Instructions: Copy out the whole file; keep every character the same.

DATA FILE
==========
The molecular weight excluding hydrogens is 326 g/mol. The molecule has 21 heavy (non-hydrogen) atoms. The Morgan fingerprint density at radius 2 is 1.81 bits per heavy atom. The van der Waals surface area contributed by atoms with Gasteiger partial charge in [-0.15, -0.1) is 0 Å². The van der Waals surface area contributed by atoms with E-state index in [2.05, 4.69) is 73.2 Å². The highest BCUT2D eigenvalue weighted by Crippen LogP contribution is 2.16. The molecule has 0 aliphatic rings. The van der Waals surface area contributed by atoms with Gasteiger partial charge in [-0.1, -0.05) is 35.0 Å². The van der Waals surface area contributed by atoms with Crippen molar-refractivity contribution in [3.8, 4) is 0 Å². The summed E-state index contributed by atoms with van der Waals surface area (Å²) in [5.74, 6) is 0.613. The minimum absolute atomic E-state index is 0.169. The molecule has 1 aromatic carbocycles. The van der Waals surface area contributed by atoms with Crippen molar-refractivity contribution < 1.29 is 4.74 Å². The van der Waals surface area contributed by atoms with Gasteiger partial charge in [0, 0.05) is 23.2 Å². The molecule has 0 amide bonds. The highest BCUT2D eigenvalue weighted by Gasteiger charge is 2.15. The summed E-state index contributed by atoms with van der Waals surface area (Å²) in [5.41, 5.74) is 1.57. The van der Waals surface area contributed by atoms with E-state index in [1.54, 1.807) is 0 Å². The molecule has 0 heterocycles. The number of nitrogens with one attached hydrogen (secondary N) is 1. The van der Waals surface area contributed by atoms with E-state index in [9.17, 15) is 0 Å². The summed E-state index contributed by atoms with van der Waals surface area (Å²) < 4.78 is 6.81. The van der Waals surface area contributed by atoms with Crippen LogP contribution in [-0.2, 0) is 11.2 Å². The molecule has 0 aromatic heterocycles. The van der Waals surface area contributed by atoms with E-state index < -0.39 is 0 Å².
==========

The molecular weight excluding hydrogens is 326 g/mol. The molecule has 21 heavy (non-hydrogen) atoms. The Morgan fingerprint density at radius 2 is 1.81 bits per heavy atom. The van der Waals surface area contributed by atoms with Gasteiger partial charge in [-0.15, -0.1) is 0 Å². The van der Waals surface area contributed by atoms with E-state index in [2.05, 4.69) is 73.2 Å². The highest BCUT2D eigenvalue weighted by Crippen LogP contribution is 2.16. The molecule has 0 aliphatic rings. The van der Waals surface area contributed by atoms with Gasteiger partial charge in [-0.1, -0.05) is 35.0 Å². The van der Waals surface area contributed by atoms with Crippen molar-refractivity contribution in [3.8, 4) is 0 Å². The summed E-state index contributed by atoms with van der Waals surface area (Å²) in [5.74, 6) is 0.613. The minimum absolute atomic E-state index is 0.169. The molecule has 1 aromatic carbocycles. The van der Waals surface area contributed by atoms with Crippen molar-refractivity contribution < 1.29 is 4.74 Å². The van der Waals surface area contributed by atoms with Gasteiger partial charge in [0, 0.05) is 23.2 Å². The molecule has 0 amide bonds. The highest BCUT2D eigenvalue weighted by Gasteiger charge is 2.15. The summed E-state index contributed by atoms with van der Waals surface area (Å²) in [5.41, 5.74) is 1.57. The van der Waals surface area contributed by atoms with E-state index in [1.54, 1.807) is 0 Å². The molecule has 0 heterocycles. The number of nitrogens with one attached hydrogen (secondary N) is 1. The van der Waals surface area contributed by atoms with E-state index in [9.17, 15) is 0 Å². The summed E-state index contributed by atoms with van der Waals surface area (Å²) < 4.78 is 6.81. The van der Waals surface area contributed by atoms with Crippen LogP contribution in [-0.2, 0) is 11.2 Å². The molecule has 0 aromatic heterocycles. The van der Waals surface area contributed by atoms with E-state index < -0.39 is 0 Å².